How could the notorious Marriage Maker from Inverness all the way in Scotland possibly know that these two marriage-averse individuals are perfect for each other?
Note: At this point in the story, Cornelia has confessed her terrible secret to Preston, her husband-in-name-only.
He took her hand and led her back to the folly. “There, you got it out. That wasn’t so bad, was it?”
She tilted her head to look at him. “You’re not—shocked? Disgusted?”
He squeezed her hand and looked directly into her eyes. “Surprised, yes, certainly. Disgusted? I don’t quite understand your meaning, Cornelia.” His eyes widened. “Unless you are thinking—surely not—that I should be disgusted by you!”
She burst into tears. He pulled her trembling body into his arms and held her against him until her body quieted and the tears slowed, eventually turning into occasional hiccups. When she raised her head from his chest, he handed her his handkerchief. “Shall we sit down? When you are ready, you can tell me what it is that has you so distressed.”
Dabbing at her eyes, she nodded and allowed him to guide her back to the stone seat.
“I must look a mess,” she said finally, in a shaky voice.
“You look beautiful,” he said, his hand making gentle circles on the surface of her back.
She made a face. “Liar. I’ve seen my face in this condition before. Red eyes, splotchy cheeks, shiny nose. Definitely not a good look for me.”
In response, he reached over and turned her face toward his before capturing her lips with his for a tender kiss. Her sweet response tempted him to deepen it into something more passionate, but he sensed she was not ready for that and reined in his desire.
“Do you still believe I was lying, my dear?” he said as their kiss ended.
She swallowed. “Perhaps you were just being kind.”
Well, then. If she did indeed need more convincing, he would be more than pleased to deliver it.
He took her face in his hands again and kissed her again, this time with more pressure, then pulling away slightly to tease her lips with his tongue, before probing between them with his tongue. Her eyes widened with surprise, but far from protesting, she pressed closer to him, her arms floating to his shoulders. She smelled of violets and tasted like a combination of innocence and passion. His hands drifted to her hair, where his gentle caresses caught on pins and sent dark locks spilling down her back. When her eyes widened, he took her lips again, this time plunging his tongue between her teeth and coercing a timid response from hers. His hands floated down her back, lightly touching the side of her breasts before settling possessively at her waist.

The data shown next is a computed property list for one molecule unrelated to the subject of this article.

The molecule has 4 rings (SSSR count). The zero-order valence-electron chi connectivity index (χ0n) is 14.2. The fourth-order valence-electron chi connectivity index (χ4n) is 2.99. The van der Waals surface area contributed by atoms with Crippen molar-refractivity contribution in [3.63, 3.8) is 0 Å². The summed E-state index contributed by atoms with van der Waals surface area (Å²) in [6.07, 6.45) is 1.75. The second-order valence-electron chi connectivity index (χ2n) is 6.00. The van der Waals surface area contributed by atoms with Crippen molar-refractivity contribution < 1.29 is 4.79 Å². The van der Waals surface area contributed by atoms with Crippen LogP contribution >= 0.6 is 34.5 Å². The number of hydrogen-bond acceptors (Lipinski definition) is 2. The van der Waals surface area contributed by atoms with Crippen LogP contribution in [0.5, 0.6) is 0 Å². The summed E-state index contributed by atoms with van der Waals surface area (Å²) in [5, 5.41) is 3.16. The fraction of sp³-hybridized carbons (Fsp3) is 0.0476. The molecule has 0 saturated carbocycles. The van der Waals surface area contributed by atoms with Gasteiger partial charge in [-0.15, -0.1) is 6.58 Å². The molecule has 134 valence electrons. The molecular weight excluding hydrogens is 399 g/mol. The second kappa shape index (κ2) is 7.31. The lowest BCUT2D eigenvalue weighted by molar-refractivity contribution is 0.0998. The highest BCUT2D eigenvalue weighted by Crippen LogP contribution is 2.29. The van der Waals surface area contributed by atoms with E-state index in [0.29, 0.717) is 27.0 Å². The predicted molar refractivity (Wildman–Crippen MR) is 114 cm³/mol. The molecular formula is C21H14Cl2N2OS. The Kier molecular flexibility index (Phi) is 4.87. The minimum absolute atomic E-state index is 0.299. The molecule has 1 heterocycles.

Mine. My woman. This woman was made for me. She has to know it too.
When they finally pulled apart, she looked down, flushed and breathing hard.
“Well?” he said when he found himself able to talk again. “Was that a ‘just being kind’ kiss, do you think?”
She looked up at him, her eyes lit with a mischievous glow. “You’ve proved your point. There was nothing ‘kind’ about it. I must allow that you are a magnificent kisser, Preston.”
His breath quickened. “There is nothing I would like better than to kiss you like that every day. Several times, in fact. I am convinced that we could have an exemplary partnership, my dear, if we were to make our marriage a real one.”